There is a lunch menu which offers sandwiches, soup and jacket potatoes which is only available Monday to Friday lunchtime and offers lower prices than the main menu.
Starters are available too but I haven't yet sampled them so cannot comment.
There is a fairly decent dessert menu which includes such delights as banoffee pie and chocolate fudge cake, and most puddings come in around the £4.50 mark.
I like the Potters restaurant at Ocean Terminal because it offers lovely views out over the River Forth. The vast majority of seats in the dining area do offer views out over the river but you might struggle to get a table here at busy times. It's worth noting that the bar area doesn't have any views towards the Forth.
On my visits I have always been able to get a table quickly - my visits have always been at lunchtime however.
Service I find can be variable. On my first visit the original waiter serving me vanished halfway through without any explanation leaving me with no idea who was actually serving us when I wanted to order a dessert for my daughter.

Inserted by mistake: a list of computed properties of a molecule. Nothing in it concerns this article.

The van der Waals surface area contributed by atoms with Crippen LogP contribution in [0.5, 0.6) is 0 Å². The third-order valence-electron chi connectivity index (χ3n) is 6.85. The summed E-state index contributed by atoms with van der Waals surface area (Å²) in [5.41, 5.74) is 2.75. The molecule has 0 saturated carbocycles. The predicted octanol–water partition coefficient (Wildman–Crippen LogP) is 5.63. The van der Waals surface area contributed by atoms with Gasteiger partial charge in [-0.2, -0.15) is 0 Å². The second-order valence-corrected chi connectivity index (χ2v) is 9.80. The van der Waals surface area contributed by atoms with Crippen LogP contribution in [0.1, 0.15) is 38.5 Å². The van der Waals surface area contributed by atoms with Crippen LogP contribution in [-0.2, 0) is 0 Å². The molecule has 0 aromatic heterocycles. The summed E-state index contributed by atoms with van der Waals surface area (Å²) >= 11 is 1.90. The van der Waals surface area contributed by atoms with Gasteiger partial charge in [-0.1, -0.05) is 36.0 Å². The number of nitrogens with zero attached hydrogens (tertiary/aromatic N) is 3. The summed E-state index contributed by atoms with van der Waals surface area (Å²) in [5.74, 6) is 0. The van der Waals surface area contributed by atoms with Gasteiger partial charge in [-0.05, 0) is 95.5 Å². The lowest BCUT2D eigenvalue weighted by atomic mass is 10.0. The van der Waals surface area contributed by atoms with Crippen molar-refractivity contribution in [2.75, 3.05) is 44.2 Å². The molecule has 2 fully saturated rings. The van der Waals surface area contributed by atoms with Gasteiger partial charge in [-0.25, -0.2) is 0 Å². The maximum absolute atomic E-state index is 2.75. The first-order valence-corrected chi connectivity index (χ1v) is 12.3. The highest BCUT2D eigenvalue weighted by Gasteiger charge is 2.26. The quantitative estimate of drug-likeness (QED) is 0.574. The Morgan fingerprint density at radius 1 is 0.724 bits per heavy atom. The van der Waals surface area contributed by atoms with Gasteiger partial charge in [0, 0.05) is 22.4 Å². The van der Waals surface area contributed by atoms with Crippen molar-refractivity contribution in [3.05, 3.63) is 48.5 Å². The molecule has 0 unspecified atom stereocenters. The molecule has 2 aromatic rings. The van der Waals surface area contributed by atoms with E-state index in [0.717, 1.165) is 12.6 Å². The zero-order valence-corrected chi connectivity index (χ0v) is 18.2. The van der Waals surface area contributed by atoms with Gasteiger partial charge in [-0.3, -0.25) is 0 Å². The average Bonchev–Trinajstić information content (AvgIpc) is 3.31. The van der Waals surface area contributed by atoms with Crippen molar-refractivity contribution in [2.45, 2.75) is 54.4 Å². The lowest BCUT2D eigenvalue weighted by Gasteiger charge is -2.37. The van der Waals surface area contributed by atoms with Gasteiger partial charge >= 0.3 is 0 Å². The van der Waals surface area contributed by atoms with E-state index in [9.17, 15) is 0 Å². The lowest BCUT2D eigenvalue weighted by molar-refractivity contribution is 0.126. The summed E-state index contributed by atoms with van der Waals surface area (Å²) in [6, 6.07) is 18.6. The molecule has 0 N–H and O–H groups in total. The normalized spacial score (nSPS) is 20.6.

By and large I have found the staff to be pretty good although service can be slow - you will get your first round of drinks pretty quickly but expect a wait of about 20 minutes for your main course to arrive. Similarly you will have a bit of a wait for your dessert.
I had a burger recently and was quite impressed, although I felt the portion of chips I got was a bit paltry. I had chosen a cheese and bacon burger and was pleased to get back bacon with my burger as I really think streaky bacon just isn't as good.
On my most recent visit I had the rib eye steak with my daughter option for the chicken breast.
Both meals came with a salad garnish, mushrooms and chips, with my daughter's chicken breast coming with a knob of garlic butter. At £9.99 this seemed a good deal. Bizarrely I had to pay an extra £1.95 for a knob of garlic butter with my rib eye steak, which is what you pay if you wish to add a sauce to your steak. The words "daylight" and "robbery" spring to mind here.
I have to say both times I have had steak at Potters I have been very impressed. I like my steak well done - but by that I don't mean incinerated - and Potters chefs understand this perfectly. Both steaks have been juicy and tender, and a steak knife has been given without me having to ask for one.
What has impressed me less is the chips. They look lovely - they are always a glorious golden brown but this cannot mask the fact they taste powdery and have a texture that would suggest they haven't been fully cooked.
Similarly the tomatoes offered with grill items are pale and tasteless - the sort of cheap salad tomatoes I desperately avoid at the supermarket.